Use Case 5, “Consumption of paid content without boundaries”, tackles a common consumer complaint: The inability to access the contents they subscribed to when they are in another country or region on business or on holiday.

The report points out that the blockchain has the potential to make digital rights management (DRM) systems obsolete, or at least to reduce their complexity, because every transaction or act of consumption is tracked in the blockchain and directly linked to a user. The payment will be automatically initiated according to the underlying smart contract terms for the content.

In light of these use cases and other potential scenarios, Hounsom advises that media players start considering blockchain-based applications and their potential impact on the whole industry. These include micropayment-based pricing options for paid content, a shift of market power caused by content bypassing aggregators, and an improved distribution of royalty payments.

“To ensure timely and appropriate measures, we recommend an immediate review of the individual consequences for the existing business. In addition, companies should lose no time in identifying applicable blockchain based opportunities as a fundamental component of their future business strategy,” Hounsom says.

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Welcome to world of 2099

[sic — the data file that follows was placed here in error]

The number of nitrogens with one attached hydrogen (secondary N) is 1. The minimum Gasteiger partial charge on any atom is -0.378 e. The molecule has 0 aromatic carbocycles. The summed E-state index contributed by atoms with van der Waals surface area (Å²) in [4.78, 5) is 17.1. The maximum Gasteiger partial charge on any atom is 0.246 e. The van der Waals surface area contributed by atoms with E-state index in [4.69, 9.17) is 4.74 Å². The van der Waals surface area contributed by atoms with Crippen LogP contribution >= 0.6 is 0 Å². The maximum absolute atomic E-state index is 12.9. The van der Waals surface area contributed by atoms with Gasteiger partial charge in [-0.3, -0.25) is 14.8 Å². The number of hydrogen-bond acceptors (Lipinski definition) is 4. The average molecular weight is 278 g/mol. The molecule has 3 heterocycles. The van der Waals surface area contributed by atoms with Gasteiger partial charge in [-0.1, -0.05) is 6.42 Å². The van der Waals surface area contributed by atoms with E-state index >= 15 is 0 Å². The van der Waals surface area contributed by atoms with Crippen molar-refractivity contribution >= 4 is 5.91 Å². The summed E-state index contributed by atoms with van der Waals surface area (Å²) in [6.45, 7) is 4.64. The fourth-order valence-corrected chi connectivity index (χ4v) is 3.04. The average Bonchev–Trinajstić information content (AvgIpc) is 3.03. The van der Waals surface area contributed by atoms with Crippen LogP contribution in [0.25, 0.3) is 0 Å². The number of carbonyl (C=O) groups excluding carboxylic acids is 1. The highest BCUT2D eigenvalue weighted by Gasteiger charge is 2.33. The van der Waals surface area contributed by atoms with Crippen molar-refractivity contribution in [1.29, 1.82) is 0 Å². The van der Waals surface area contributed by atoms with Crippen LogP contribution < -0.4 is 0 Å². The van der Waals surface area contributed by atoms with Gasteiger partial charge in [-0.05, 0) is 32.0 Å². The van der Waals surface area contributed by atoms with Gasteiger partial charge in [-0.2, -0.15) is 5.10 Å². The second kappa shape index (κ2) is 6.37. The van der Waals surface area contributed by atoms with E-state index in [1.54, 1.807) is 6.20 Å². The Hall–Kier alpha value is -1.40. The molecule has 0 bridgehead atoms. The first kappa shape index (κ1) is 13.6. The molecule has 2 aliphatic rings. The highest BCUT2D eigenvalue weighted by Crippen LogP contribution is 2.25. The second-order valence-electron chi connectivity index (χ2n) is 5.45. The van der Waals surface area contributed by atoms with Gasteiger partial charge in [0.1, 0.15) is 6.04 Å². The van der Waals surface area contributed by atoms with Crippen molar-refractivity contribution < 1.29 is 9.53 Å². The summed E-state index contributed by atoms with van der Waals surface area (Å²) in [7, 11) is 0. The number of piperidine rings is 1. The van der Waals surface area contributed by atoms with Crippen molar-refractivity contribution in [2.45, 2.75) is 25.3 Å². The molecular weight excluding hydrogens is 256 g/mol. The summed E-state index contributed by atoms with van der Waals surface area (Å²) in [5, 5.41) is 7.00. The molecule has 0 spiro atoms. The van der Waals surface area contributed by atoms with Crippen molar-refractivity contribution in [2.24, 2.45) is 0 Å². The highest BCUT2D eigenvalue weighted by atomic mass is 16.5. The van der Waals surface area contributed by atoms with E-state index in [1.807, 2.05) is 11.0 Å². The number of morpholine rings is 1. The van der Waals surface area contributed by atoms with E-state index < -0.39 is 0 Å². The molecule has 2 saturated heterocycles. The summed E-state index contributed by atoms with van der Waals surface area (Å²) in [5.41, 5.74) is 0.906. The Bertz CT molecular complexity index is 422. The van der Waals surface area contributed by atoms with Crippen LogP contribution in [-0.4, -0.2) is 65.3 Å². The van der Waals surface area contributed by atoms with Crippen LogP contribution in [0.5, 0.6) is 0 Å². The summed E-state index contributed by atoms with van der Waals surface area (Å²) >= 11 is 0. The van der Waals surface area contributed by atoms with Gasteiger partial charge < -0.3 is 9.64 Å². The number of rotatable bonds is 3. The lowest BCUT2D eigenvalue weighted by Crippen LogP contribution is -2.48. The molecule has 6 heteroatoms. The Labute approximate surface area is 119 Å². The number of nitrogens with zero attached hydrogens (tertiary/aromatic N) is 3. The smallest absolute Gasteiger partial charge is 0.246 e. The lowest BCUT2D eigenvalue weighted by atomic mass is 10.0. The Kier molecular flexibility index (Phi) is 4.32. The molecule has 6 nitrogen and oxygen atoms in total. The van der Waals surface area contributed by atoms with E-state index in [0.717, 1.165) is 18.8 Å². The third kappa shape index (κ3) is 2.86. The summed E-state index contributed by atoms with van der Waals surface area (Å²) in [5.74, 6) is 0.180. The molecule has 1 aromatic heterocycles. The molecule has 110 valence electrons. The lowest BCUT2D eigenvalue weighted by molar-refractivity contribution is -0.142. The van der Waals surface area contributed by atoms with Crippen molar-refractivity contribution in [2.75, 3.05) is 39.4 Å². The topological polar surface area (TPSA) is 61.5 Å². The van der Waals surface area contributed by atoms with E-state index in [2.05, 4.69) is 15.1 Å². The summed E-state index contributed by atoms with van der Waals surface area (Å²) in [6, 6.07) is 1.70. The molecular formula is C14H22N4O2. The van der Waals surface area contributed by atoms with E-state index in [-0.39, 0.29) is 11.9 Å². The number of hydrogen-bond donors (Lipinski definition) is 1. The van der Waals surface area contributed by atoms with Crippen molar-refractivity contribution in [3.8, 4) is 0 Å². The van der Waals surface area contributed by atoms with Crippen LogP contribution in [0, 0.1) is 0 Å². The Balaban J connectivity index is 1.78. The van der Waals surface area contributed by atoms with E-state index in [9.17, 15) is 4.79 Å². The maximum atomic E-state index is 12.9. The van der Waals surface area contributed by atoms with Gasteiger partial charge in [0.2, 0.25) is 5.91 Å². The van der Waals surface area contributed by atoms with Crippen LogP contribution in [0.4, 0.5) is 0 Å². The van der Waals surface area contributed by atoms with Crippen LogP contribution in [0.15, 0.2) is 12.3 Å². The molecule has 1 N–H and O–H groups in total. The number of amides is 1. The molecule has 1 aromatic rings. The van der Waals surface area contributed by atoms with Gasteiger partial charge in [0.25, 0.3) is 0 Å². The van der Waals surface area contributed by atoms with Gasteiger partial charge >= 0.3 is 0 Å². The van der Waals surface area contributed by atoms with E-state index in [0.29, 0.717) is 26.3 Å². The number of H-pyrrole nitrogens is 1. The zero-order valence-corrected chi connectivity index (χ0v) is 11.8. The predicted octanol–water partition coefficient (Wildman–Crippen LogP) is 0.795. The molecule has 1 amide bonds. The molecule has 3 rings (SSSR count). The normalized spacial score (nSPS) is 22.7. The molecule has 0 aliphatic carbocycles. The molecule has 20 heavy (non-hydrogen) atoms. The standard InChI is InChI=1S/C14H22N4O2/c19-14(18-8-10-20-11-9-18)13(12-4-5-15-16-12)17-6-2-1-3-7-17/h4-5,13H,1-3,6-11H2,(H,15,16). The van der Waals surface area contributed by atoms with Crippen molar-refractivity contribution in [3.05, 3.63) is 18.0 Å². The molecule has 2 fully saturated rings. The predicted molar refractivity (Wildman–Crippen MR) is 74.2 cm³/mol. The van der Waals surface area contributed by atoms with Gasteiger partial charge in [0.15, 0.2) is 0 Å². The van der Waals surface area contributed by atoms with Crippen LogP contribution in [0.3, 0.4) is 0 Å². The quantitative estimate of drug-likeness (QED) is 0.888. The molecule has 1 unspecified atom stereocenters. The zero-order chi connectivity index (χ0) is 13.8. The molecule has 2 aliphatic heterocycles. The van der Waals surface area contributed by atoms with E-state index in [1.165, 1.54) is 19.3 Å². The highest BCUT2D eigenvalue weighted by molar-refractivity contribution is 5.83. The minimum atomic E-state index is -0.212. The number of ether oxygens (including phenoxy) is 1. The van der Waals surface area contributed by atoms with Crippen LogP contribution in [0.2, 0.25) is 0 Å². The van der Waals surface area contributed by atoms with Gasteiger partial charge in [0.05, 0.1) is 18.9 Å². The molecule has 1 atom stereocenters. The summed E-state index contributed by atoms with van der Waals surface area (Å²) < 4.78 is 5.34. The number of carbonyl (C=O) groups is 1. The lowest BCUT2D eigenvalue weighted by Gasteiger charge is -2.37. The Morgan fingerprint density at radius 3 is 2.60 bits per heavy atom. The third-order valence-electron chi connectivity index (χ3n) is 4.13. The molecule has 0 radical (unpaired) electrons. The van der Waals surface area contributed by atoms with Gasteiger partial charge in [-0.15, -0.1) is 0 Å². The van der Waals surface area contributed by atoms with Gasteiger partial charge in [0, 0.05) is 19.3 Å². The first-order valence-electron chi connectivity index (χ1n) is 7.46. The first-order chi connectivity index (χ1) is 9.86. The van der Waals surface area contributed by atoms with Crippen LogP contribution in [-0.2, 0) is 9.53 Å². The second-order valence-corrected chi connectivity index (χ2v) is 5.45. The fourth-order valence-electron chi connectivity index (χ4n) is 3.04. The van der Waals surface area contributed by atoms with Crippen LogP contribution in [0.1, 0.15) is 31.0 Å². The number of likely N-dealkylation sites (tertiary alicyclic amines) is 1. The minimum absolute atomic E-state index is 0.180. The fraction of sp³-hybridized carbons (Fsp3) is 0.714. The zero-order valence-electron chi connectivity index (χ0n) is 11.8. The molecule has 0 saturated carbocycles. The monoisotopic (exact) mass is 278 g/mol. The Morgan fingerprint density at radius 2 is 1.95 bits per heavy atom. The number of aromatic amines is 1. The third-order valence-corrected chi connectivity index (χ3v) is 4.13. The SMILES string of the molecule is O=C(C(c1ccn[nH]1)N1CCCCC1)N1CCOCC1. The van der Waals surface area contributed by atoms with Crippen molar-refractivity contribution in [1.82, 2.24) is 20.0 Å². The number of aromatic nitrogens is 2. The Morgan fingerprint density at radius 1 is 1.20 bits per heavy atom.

The world of 2099 will be unrecognisable from the world of today, but it can be predicted, says one visionary. ARTHUR GOLDSTUCK met him in Singapore.

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Futuristic structures tower over the landscape. Giant, alien-looking trees light up with dazzling colours amid the hundreds of plant species that grow up their trunks. Cosmetic stores sell their wares via public touch-screens, with products delivered instantly in drawers below the screens.

This is not a vision of the future. It is a sample of Singapore today. But it is also an inkling of the world we may all experience in the future.

Singapore was the venue, last week, of the World Cities Summit, where engineers, politicians, investors and visionaries rubbed shoulders as they talked about the strategies and policies that would enhance urban living in the future.